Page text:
Whether and how allegations and disclosures are publicly and privately discussed has the potential to provide opportunities for healing or cause further harm. Survivors are participants in the public sphere and are reading and listening to the public discourse around the abuses they have been subjected to. The conversations we have can help them feel validated and supported or leave them feeling alone, retraumatized, or afraid to come forward, even if we are not directly interacting with them. We found that the stories and ensuing conversations on perpetrators often focus on their accomplishments and contributions as philanthropists, community or religious leaders, and colleagues while looking away from the experiences of, and their impact on, survivors. We talk of the need to forgive without scrutinizing whether perpetrators have taken the necessary steps for teshuva, such as seeking out those they’ve hurt, apologizing and asking for forgiveness, and committing to change. Forgiveness conversations can also neglect considering that forgiveness really is up to the survivor alone and also fail to consider the teshuva that wider communities and organizations must do.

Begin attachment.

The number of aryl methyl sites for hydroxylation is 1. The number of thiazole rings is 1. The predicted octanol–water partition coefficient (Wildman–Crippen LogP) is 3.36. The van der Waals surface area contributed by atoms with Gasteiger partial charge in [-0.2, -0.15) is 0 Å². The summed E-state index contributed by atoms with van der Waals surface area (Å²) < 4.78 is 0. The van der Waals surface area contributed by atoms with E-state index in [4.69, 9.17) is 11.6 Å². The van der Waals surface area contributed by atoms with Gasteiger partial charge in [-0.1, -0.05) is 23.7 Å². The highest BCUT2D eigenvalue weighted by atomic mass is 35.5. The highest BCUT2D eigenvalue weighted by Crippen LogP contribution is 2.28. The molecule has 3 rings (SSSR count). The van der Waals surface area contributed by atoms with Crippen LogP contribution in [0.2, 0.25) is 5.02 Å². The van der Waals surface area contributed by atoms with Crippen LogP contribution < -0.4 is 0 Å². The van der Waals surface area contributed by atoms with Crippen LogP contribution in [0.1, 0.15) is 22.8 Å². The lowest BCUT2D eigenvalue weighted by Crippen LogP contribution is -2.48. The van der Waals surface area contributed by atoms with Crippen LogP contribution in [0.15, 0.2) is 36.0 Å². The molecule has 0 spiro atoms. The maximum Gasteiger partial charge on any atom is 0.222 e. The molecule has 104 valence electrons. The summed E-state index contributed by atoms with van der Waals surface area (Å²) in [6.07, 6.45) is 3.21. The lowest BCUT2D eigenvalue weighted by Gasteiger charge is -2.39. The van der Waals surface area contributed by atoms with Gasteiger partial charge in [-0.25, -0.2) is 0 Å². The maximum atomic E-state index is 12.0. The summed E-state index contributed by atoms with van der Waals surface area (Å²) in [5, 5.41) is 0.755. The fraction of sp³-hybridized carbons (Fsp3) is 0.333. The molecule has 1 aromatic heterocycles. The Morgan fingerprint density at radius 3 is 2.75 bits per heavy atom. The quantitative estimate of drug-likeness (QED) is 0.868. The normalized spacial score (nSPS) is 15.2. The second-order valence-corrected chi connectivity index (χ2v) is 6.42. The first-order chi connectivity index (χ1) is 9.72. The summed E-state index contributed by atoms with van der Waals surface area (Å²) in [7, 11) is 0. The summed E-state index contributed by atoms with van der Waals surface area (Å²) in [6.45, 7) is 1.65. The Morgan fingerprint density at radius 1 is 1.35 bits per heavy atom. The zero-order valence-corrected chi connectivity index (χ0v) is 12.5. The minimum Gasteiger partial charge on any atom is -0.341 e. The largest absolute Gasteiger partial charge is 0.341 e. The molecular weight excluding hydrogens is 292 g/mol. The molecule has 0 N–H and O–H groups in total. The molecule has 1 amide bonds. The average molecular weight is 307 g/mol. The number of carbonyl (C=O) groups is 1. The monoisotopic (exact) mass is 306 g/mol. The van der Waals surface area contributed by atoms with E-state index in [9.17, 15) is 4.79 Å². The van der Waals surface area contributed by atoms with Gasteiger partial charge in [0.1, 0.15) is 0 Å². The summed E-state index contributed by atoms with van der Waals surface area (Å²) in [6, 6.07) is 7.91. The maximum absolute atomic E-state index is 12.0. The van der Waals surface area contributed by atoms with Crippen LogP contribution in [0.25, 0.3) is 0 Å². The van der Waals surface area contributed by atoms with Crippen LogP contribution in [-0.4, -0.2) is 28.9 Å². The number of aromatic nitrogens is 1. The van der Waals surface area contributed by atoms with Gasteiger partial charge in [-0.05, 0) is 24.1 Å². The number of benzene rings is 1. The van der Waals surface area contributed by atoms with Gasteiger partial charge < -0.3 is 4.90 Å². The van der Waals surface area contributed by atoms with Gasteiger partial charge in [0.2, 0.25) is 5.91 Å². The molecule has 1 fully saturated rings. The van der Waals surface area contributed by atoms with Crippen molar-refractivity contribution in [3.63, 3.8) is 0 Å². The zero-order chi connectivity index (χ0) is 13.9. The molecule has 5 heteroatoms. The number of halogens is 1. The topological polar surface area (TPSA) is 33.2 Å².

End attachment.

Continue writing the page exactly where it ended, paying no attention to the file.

In Jewish spaces, the public discourse often relates back to the Torah’s prohibition on derogatory speech about another, or lashon hara. This focus on what we cannot say or discuss fails to reveal what Judaism compels us to do and how. As Elana Stein Hain taught at the SRE Coalition Summit, the very verse in Leviticus (19:16) that warns us not to be a talebearer also tells us to “not stand idly by the blood of [our] neighbor.” The next verse outlines the obligation to rebuke our neighbor and “bear no sin because of him.” While we must be careful with what we say and to whom we say it, when people are harming others we are obligated to act rather than look away. In fact, we are required to say and do whatever we can to prevent additional victimization as the Talmud (Shabbat 54b) explains: we are responsible for the sins that we did not stop when we were able to.